Following initial deliberations about withdrawing from parliament in protest over sustained state pressure, Turkey’s second-largest opposition party called for early elections during a meeting with its constituents Wednesday.
Officials from the pro-Kurdish People's Democratic Party (HDP) reached the decision after dozens of party members and supporters have been sacked, detained or jailed in recent months. Since the municipal elections in March, 24 of the party’s mayors have been removed from office on terror-related charges and replaced by state-appointed trustees.
In response, party officials released a declaration calling on opposition parties to support its call for early elections “to rescue [the] people of Turkey from the tyranny” of the ruling government alliance between President Recep Tayyip Erdogan’s Justice and Development Party (AKP) and the Nationalist Movement Party (MHP).
Alan Makovsky, a senior fellow at the Washington-based Center for American Progress, said the move was “a rhetorical reminder” for the government that the HDP remains the leading party in the Kurdish-majority southeast and could get its sacked candidates re-elected in a new vote.
“The HDP statement also can be seen as a warning that the removal of mayors and appointment of kayyums [trustees] will only deepen local resentment of the government,” Makovsky told Al-Monitor. “In reality, as HDP surely knows, there is currently no prospect of early elections. Only the presidency and parliament — the latter requiring a 60% vote under the new executive system — can call for new elections, and Erdogan controls both.”
There was no immediate response from the Turkey’s largest opposition party, the Republican People's Party, but some members of the nationalist Iyi Party did support early elections, according to a report from Arti Gercek.
Though broader reactions remain to be seen, the call comes after the Interior Ministry began replacing HDP officials earlier this year with district governors. On Aug. 19, the removals began with the mayors of Diyarbakir, Mardin and Van, who the ministry said were “linked with terrorist organizations and have been found to support terrorist organizations.”
Since then, 24 mayors and 14 co-mayors have been removed from office on similar accusations. Speaking after Wednesday’s declaration, Hisyar Ozsoy, deputy co-chair of foreign affairs for the HDP, said the continued removal of elected officials would deepen ongoing political and economic issues in Turkey.
“We need to draw a line,” Ozsoy told Al-Monitor. “We know if the process continues like this, none of the problems the country is facing now will be solved.”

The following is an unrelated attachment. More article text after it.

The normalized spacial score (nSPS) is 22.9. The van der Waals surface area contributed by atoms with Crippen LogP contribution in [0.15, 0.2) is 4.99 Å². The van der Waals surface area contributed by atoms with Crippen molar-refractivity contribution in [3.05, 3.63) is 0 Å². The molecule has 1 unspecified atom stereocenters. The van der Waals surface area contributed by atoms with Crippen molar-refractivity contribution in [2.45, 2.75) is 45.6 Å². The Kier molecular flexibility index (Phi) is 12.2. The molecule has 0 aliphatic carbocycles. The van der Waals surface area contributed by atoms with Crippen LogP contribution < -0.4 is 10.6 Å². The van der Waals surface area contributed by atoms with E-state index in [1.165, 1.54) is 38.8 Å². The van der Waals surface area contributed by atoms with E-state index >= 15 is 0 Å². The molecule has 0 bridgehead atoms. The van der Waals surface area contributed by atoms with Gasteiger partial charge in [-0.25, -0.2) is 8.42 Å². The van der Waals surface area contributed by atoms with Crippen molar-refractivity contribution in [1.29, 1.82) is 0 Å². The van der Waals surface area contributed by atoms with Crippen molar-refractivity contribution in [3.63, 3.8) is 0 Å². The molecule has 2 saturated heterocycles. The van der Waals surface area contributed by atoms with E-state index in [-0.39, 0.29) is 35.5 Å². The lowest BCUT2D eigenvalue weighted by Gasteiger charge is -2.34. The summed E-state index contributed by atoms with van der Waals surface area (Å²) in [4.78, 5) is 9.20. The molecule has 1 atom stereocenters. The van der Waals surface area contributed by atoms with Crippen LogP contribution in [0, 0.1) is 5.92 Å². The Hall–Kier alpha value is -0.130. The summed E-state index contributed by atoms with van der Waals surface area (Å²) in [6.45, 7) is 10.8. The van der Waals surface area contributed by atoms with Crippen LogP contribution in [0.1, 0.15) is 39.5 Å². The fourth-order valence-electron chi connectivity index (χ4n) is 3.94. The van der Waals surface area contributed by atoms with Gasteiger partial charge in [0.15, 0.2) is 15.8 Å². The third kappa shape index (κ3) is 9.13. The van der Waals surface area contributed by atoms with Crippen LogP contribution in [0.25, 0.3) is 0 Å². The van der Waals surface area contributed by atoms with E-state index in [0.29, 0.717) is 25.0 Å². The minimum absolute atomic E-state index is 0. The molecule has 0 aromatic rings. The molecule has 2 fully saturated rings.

In the March 31 municipal elections, the HDP won 65 municipalities, and the party holds about 10% of the seats in the Turkish Parliament. Yet months after assuming office, party officials have been increasingly accused of sympathizing or fostering links with the Kurdistan Workers Party (PKK), a militant group at war with the Turkish state and designated a terrorist organization by Ankara, the European Union and the United States.
Prior to this year’s elections, the HDP also faced pressure with 94 of 99 local governments managed under HDP coalition parties replaced by state-appointed trustees between Sept. 2016 and Feb. 2018, according to the HDP. The party’s former co-chairs Selahattin Demirtas and Figen Yuksekdag have been in prison since November 2016.
During Wednesday’s press event, HDP officials also released a detailed report in which members claim the democratic will of their Kurdish-majority voters was being denied.
Reflecting on the call for early elections, Berk Esen, an assistant professor of international relations who researches authoritarian regimes at Bilkent University in Ankara, said the declaration was likely a “symbolic” response, as a new vote would be unlikely without support from the AKP-MHP bloc.
“It’s a smart move because the HDP is really fighting to stay within legal politics,” Esen told Al-Monitor. “It forces the AKP to make some tough choices. The HDP is not going to take a more radical course, which means the AKP won’t have an excuse to use more repressive policies against the HDP.”
Though Erdogan’s approval ratings benefited from an initial boost following an Oct. 9 operation to eradicate PKK-linked forces in northeast Syria, reports indicate the uptick in support may wane as time passes, further decreasing the chance of early elections in Turkey.
“I don’t really see any real, major shift in the direction of the AKP after this operation because I think Turkish voters are still very much concentrated on economic issues and as long as the economy doesn’t pick up, I don’t think the government will be able to gain extra votes,” Esen added.
Makovsky said there was no reason to believe the government would alter its current course. The HDP was the only parliamentary party to oppose the widely popular Syria incursion and the party remains at risk of falling below a 10% election threshold to enter parliament.
If the HDP were to fail to pass that threshold, Makovsky noted, the AKP, often the runner-up in HDP strongholds, would acquire its seats, possibly regaining the parliamentary majority it lost in 2018.
“The AKP-MHP alliance is determined to smash the Kurdish consciousness that HDP largely represents and, as much as possible, to create chaos and disarray in the party so as to render it a non-factor in the national elections that ultimately will come, at least by 2023,” Makovsky told Al-Monitor.
He added, “And, of course, attacking the HDP rallies the AKP-MHP nationalist base, which needs little convincing that the HDP is 'terrorist.' We should expect the replacement of HDP mayors by kayyums to continue.”
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